General Hospital Psychiatry, June 2004, v. 26: 171–177. Gregory E. Simon et al., Center for Health Studies, Group Health Cooperative, Seattle, Washington.
Mental illnesses, including anxiety disorders and depression, are common and under-treated in many developed and developing countries, according to the World Health Organization Mental Health Survey Consortium. The study was based on a face-to-face, two-hour survey in the homes of 60,463 adults in 14 countries: Belgium, China, Colombia, France, Germany, Italy, Japan, Lebanon, Mexico, the Netherlands, Nigeria, Spain, Ukraine and the United States. The study found that mental illness affected more than 10 per cent of respondents in more than half the countries surveyed. Rates of illness ranged from 26 per cent in the United States to five per cent in Nigeria. In developed countries, between 36 and 50 per cent of people with serious symptoms were untreated. In developing nations, that rate was between 76 and 85 per cent. The researchers caution that the prevalence of mental illness may be underestimated because the survey used subjective data, and questions about certain disorders were not asked in all countries. In all countries, a substantial proportion of people with less severe cases received treatment, suggesting a “misallocation of treatment resources.” The authors call for better health care systems and training, stating that reasons for under-treatment include lack of access to health care and lack of insurance coverage for mental health treatment in some countries.
Journal of the American Medical Association, June 2004, v. 291: 2581–2590. The WHO World Mental Health Survey Consortium.
Psychiatric and substance use comorbidity is common among users of syringe exchange programs, according to a study at Johns Hopkins University in Baltimore, Maryland. Participants were 422 male and female intravenous opioid users who accessed a community needle exchange program in Baltimore. Participants were over age 18, with an average age of 38. Researchers administered the Structured Clinical Interview for the DSM-IV for Axis I disorders and antisocial personality disorder (APD). Major depression was the most common current (6%) and lifetime (21%) psychiatric disorder. APD was diagnosed among 37 per cent of participants. More than 50 per cent were diagnosed with at least one psychiatric disorder or APD. In addition to opioid dependence, cocaine dependence was the most common current (68%) and lifetime (78%) substance use disorder, followed by alcohol (68%, 33%) and cannabis dependence (51%, 8%). Participants reported an average of one current and more than three lifetime substance use disorders in addition to opioid dependence. Presence of a psychiatric disorder was associated with increased prevalence of a substance use disorder for all drug classes. The authors conclude that the high comorbidity rates suggest that needle exchange programs can enhance their harm reduction efforts by referring participants to programs that treat substance use and psychiatric disorders.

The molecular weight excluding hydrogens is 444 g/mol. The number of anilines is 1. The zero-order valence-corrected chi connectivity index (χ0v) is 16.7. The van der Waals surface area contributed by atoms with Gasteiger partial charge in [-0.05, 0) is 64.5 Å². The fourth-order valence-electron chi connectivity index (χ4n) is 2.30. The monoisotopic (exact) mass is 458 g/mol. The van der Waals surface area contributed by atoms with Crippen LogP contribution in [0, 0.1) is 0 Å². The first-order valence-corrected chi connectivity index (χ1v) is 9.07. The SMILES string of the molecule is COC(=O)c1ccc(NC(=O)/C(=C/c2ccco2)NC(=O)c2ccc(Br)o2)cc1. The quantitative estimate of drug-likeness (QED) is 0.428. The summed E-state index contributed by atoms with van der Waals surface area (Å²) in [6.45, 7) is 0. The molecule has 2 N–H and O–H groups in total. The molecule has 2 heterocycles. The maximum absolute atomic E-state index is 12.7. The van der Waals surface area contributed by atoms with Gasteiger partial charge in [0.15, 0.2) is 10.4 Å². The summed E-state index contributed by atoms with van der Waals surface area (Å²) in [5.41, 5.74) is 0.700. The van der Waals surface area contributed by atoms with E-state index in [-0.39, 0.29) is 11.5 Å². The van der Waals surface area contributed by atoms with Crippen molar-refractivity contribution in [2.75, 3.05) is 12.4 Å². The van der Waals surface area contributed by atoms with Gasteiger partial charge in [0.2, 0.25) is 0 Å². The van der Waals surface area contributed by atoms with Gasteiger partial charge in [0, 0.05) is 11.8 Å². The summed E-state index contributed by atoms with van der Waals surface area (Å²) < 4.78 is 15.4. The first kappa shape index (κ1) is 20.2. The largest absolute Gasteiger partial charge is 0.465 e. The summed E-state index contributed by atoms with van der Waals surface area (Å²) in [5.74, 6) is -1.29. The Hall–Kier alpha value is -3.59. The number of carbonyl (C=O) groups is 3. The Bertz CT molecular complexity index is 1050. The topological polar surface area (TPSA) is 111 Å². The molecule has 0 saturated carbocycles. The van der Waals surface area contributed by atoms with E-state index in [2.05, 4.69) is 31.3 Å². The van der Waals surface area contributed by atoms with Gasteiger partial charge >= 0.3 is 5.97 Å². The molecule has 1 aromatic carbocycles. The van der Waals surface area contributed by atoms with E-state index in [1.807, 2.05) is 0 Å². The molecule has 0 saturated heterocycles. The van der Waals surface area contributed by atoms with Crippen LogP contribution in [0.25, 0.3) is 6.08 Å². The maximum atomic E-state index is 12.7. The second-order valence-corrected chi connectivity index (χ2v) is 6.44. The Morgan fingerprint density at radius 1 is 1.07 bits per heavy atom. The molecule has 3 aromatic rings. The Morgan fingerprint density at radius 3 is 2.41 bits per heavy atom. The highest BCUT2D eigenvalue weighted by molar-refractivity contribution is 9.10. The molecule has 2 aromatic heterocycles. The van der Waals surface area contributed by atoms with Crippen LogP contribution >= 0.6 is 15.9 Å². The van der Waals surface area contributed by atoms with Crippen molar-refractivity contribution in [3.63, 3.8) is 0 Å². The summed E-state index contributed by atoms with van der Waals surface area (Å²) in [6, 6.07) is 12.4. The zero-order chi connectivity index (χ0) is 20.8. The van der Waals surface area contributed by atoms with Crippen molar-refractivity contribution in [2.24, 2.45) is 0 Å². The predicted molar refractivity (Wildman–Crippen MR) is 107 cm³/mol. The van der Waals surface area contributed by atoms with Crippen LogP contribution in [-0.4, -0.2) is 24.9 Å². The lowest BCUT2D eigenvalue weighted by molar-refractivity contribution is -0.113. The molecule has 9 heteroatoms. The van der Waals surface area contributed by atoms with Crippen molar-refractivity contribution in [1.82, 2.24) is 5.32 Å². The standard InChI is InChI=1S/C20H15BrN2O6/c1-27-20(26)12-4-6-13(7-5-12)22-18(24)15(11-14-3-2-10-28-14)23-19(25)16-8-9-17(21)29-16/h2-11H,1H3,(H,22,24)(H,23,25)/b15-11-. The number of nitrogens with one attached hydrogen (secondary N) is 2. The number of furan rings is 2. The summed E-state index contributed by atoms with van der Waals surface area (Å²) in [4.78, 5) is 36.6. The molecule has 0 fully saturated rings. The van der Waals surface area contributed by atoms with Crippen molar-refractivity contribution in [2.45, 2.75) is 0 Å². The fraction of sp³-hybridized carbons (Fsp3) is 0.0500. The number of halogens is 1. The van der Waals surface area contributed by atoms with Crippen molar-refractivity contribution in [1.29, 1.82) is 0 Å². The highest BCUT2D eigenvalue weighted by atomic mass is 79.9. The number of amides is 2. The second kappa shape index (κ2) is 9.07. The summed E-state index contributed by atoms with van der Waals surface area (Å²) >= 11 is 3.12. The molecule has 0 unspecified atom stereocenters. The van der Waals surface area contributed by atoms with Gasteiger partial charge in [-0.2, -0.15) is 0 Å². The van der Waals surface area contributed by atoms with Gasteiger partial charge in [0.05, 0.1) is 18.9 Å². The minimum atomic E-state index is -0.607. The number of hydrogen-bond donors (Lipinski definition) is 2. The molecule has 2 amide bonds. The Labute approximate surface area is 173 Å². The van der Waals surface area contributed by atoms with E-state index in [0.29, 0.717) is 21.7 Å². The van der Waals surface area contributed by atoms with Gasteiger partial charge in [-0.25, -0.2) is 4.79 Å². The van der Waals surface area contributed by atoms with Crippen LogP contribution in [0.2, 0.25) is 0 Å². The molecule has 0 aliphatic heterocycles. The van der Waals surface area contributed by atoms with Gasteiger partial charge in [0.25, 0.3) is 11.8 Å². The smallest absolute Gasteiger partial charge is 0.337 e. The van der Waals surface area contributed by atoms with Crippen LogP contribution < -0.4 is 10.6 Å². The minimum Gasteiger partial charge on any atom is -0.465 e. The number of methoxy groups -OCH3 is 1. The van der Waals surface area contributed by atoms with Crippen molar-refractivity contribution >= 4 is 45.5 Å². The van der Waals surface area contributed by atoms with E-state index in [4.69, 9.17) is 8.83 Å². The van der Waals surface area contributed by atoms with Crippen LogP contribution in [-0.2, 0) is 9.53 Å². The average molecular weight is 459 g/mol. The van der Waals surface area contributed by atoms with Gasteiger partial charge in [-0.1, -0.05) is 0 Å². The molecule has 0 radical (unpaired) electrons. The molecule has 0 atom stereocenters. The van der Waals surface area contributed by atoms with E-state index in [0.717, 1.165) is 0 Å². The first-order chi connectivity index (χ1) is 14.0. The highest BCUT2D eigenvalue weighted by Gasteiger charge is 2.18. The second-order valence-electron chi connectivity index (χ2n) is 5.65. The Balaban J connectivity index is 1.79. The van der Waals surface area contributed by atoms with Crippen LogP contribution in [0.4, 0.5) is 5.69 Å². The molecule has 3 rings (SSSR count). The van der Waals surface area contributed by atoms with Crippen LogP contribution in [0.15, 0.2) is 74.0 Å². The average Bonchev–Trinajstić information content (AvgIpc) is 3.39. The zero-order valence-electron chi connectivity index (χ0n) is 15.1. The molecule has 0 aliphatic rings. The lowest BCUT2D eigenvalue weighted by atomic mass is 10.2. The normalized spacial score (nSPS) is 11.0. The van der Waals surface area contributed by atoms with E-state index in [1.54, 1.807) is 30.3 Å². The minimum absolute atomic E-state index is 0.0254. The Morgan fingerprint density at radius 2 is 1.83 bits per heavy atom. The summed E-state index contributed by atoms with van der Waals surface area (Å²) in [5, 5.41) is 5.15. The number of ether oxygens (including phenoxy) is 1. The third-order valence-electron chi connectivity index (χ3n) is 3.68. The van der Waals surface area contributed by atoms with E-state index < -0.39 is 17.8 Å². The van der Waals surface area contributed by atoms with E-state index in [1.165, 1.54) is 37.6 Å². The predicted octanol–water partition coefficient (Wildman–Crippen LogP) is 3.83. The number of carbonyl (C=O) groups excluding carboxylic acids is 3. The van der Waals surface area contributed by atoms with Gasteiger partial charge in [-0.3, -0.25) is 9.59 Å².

Drug and Alcohol Dependence, May 2004, v. 74: 115–122. Michael Kidorf et al., Department of Psychiatry and Behavioral Sciences, Johns Hopkins University School of Medicine, Baltimore, Maryland.
About half of people with an orthopaedic traumatic injury develop post-traumatic stress disorder (PTSD), according to researchers at the University of Texas in Dallas. Researchers administered the Revised Civilian Mississippi Scale for Posttraumatic Stress Disorder Questionnaire to 580 individuals with orthopaedic trauma. Demographic and injury data were also collected. The study found that 51 per cent of participants met the criteria for PTSD. The best individual predictor of PTSD was a positive response to the item “The emotional problems caused by the injury have been more difficult than the physical problems,” although the item was only a fair predictor of the presence of PTSD. The prevalence of PTSD was higher among individuals injured in motor vehicle–pedestrian collisions (65%) or in motor-vehicle collisions (57%) than among those injured in a fall (43%). Participants with PTSD had significantly higher injury severity scores and a longer duration since the injury than those without PTSD. However, these variables alone could not identify participants with PTSD. The researchers are planning a multi-centre prospective randomized trial comparing the rate of PTSD, depression and anxiety among orthopaedic trauma clients who get cognitive behavioural therapy to a similar group that gets the current standard of care, which is no psychological treatment.
Journal of Bone and Joint Surgery June 2004, v. 86: 1115–1121. Adam J. Starr et al., Department of Orthopaedic Surgery, University of Texas Southwestern Medical Center, Dallas, Texas.